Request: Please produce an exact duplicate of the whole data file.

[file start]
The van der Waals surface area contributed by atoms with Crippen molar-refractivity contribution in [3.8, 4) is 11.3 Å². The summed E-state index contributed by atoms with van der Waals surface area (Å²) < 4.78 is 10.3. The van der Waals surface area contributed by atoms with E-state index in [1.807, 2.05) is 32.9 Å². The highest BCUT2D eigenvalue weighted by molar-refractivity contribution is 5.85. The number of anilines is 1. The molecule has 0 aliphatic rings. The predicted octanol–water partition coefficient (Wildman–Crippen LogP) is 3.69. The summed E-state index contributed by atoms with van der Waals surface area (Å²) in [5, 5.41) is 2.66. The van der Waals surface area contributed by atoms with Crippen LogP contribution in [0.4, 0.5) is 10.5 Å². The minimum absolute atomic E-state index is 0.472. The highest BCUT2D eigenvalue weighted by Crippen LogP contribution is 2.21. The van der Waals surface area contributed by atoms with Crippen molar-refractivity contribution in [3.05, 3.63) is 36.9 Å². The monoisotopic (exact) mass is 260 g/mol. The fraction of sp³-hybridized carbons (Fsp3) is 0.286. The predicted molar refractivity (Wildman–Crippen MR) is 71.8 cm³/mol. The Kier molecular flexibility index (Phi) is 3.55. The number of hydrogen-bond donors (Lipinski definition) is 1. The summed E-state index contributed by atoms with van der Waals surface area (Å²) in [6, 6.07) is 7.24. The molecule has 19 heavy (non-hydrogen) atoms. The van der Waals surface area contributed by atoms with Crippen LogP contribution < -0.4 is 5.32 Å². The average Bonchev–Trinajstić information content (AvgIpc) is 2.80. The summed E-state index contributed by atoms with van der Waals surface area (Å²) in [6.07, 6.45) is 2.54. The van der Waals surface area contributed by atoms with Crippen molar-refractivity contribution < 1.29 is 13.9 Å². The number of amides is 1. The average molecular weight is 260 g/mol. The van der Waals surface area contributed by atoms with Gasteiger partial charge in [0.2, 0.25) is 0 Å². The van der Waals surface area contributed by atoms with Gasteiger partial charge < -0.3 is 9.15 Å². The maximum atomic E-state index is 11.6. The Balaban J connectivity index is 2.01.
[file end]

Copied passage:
The van der Waals surface area contributed by atoms with Crippen molar-refractivity contribution in [3.8, 4) is 11.3 Å². The summed E-state index contributed by atoms with van der Waals surface area (Å²) < 4.78 is 10.3. The van der Waals surface area contributed by atoms with E-state index in [1.807, 2.05) is 32.9 Å². The highest BCUT2D eigenvalue weighted by molar-refractivity contribution is 5.85. The number of anilines is 1. The molecule has 0 aliphatic rings. The predicted octanol–water partition coefficient (Wildman–Crippen LogP) is 3.69. The summed E-state index contributed by atoms with van der Waals surface area (Å²) in [5, 5.41) is 2.66. The van der Waals surface area contributed by atoms with Crippen LogP contribution in [0.4, 0.5) is 10.5 Å². The minimum absolute atomic E-state index is 0.472. The highest BCUT2D eigenvalue weighted by Crippen LogP contribution is 2.21. The van der Waals surface area contributed by atoms with Crippen molar-refractivity contribution in [3.05, 3.63) is 36.9 Å². The monoisotopic (exact) mass is 260 g/mol. The fraction of sp³-hybridized carbons (Fsp3) is 0.286. The predicted molar refractivity (Wildman–Crippen MR) is 71.8 cm³/mol. The Kier molecular flexibility index (Phi) is 3.55. The number of hydrogen-bond donors (Lipinski definition) is 1. The summed E-state index contributed by atoms with van der Waals surface area (Å²) in [6, 6.07) is 7.24. The molecule has 19 heavy (non-hydrogen) atoms. The van der Waals surface area contributed by atoms with Crippen LogP contribution < -0.4 is 5.32 Å². The average Bonchev–Trinajstić information content (AvgIpc) is 2.80. The summed E-state index contributed by atoms with van der Waals surface area (Å²) in [6.07, 6.45) is 2.54. The van der Waals surface area contributed by atoms with Crippen molar-refractivity contribution < 1.29 is 13.9 Å². The number of amides is 1. The average molecular weight is 260 g/mol. The van der Waals surface area contributed by atoms with Gasteiger partial charge in [0.2, 0.25) is 0 Å². The van der Waals surface area contributed by atoms with Gasteiger partial charge < -0.3 is 9.15 Å². The maximum atomic E-state index is 11.6. The Balaban J connectivity index is 2.01.